Stamps of 1901-21 overprinted or surcharged
With the birth of Princess Antoinette, who was the elder sister of Prince Rainier III, three stamps commemorated the occasion. CV is <$1-$5+ for two stamps.

1923 Scott 42 30c scarlet "Oceanographic Museum"
A ten stamp issue, the first issue of Monaco with pictorials, was produced between 1922-1924. Here, on the 30c scarlet, is the "Oceanographic Museum", a legacy of Prince Albert I. Other pictorials have "The Rock of Monaco" (shown at the post header), and the "Royal Palace". CV is <$1-$4+ for seven stamps.

1923 Scott 55 50c ultramarine "Prince Louis II"
The son of Albert I, Louis II, became prince of Monaco in 1922, and reigned until 1949. His childhood was spent in Germany, as his mother disliked Monaco (and was unhappy with her husband Albert I), and so had left. Louis II first saw his father at age 11, when he was required to return.

When he became Prince in 1922, he was 51 years old. Five stamps were issued in 1923-24 with two portraits of  Louis II. CV is <$1.

1924 Scott 59 85c on 5fr dark green
Stamps and Type of 1891-1921 surcharged
In 1924, three of the Albert I issue were surcharged, as illustrated. CV is <$1.

1924 Scott 64 10c blue
"Grimaldi Family Coat of Arms"
Between 1924-33, a long 33 stamp  issue was released, of which the five lower denominations had the "Coat of Arms" design. CV is <$1-$1+.

1924 Scott 69 25c rose "Prince Louis II"
Most of the middle values- some 19 stamps- have this Prince Louis II portrait. Although he never quite matched his father in reputation, the Monaco Football Club was formed in 1924, and the Grand Prix of Monaco was first held in 1929.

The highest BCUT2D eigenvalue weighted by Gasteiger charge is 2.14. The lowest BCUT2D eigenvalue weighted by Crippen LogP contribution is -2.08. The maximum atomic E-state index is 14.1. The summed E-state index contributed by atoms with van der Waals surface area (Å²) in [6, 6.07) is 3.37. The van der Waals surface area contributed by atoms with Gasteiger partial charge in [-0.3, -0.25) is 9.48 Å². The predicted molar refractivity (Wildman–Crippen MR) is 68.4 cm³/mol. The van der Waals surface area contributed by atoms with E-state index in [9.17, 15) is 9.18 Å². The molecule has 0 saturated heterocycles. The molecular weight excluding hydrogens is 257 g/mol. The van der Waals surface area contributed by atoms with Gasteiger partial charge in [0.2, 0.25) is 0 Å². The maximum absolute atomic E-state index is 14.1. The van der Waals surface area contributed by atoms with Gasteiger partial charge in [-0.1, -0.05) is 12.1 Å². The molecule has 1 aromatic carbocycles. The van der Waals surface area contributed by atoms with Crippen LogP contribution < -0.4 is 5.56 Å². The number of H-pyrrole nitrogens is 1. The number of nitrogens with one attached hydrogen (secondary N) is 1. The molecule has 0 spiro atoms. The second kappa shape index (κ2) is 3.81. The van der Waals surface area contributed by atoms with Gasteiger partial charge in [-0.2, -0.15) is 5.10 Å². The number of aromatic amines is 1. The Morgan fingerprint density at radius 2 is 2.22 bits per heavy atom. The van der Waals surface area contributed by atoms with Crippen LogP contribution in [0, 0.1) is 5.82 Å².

CV is <$1-$1+ for these 19 stamps.

1925 Scott 77 60c yellow brown 
"Prince Louis II"
The other portrait of Louis II is only found on two stamps of the issue. CV is <$1.

1925 Scott 89 2fr violet & olive brown
"View of Monaco"
Thew four highest denominations for the issue has this "View of Monaco" pictorial. Lovely, no? CV is $1-$10+.
1926 Scott 98 1.25fr on 1fr blue/bluish
Type of 1924-26 surcharged with new value and bars
In 1926, seven stamps from the preceding issue were surcharged as shown. CV ranges from <$1-$8+.

1932 Scott 119 90c red "Prince Louis II"
Between 1932-37, a 21 stamp issue was released with both pictorials and a portrait of the prince. Four stamps show Louis II. CV is <$1-$10 for these stamps.

But what happened during WW II? Prince Louis was pro-(Vichy) French, but tried to remain neutral. However, most of the population in Monaco was of Italian decent, and supported the fascist Mussolini. The Italian army invaded in 1943, and set up a fascist government. With the collapse of fascist Italy, the German army then occupied Monaco. Prince Louis vacillated, pleasing no one. This caused a break with his grandson Rainier, heir to the throne, who unconditionally supported the Allies.